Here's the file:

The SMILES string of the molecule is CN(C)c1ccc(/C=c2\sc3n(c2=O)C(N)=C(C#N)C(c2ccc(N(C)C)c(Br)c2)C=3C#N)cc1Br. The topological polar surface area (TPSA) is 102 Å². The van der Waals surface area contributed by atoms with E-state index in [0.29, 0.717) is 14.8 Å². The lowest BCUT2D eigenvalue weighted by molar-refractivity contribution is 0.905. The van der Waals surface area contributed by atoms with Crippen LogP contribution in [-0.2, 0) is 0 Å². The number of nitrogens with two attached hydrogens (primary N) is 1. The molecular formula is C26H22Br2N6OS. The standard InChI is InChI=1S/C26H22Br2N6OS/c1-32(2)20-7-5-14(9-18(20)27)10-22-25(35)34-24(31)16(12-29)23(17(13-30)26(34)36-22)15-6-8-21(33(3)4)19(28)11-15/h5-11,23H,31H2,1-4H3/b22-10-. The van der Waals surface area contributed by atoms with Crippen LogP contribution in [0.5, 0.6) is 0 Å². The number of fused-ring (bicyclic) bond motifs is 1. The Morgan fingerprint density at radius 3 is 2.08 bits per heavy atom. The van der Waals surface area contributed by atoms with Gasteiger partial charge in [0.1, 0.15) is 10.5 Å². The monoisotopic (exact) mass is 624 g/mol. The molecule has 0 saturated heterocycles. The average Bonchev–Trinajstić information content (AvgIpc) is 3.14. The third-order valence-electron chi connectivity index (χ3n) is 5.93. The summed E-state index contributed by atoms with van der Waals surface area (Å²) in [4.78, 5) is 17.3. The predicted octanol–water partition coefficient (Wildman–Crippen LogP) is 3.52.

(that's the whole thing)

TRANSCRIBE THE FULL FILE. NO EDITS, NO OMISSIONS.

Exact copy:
The SMILES string of the molecule is CN(C)c1ccc(/C=c2\sc3n(c2=O)C(N)=C(C#N)C(c2ccc(N(C)C)c(Br)c2)C=3C#N)cc1Br. The topological polar surface area (TPSA) is 102 Å². The van der Waals surface area contributed by atoms with E-state index in [0.29, 0.717) is 14.8 Å². The lowest BCUT2D eigenvalue weighted by molar-refractivity contribution is 0.905. The van der Waals surface area contributed by atoms with Crippen LogP contribution in [-0.2, 0) is 0 Å². The number of nitrogens with two attached hydrogens (primary N) is 1. The molecular formula is C26H22Br2N6OS. The standard InChI is InChI=1S/C26H22Br2N6OS/c1-32(2)20-7-5-14(9-18(20)27)10-22-25(35)34-24(31)16(12-29)23(17(13-30)26(34)36-22)15-6-8-21(33(3)4)19(28)11-15/h5-11,23H,31H2,1-4H3/b22-10-. The van der Waals surface area contributed by atoms with Crippen LogP contribution in [0.5, 0.6) is 0 Å². The number of fused-ring (bicyclic) bond motifs is 1. The Morgan fingerprint density at radius 3 is 2.08 bits per heavy atom. The van der Waals surface area contributed by atoms with Gasteiger partial charge in [0.1, 0.15) is 10.5 Å². The monoisotopic (exact) mass is 624 g/mol. The molecule has 0 saturated heterocycles. The average Bonchev–Trinajstić information content (AvgIpc) is 3.14. The third-order valence-electron chi connectivity index (χ3n) is 5.93. The summed E-state index contributed by atoms with van der Waals surface area (Å²) in [4.78, 5) is 17.3. The predicted octanol–water partition coefficient (Wildman–Crippen LogP) is 3.52.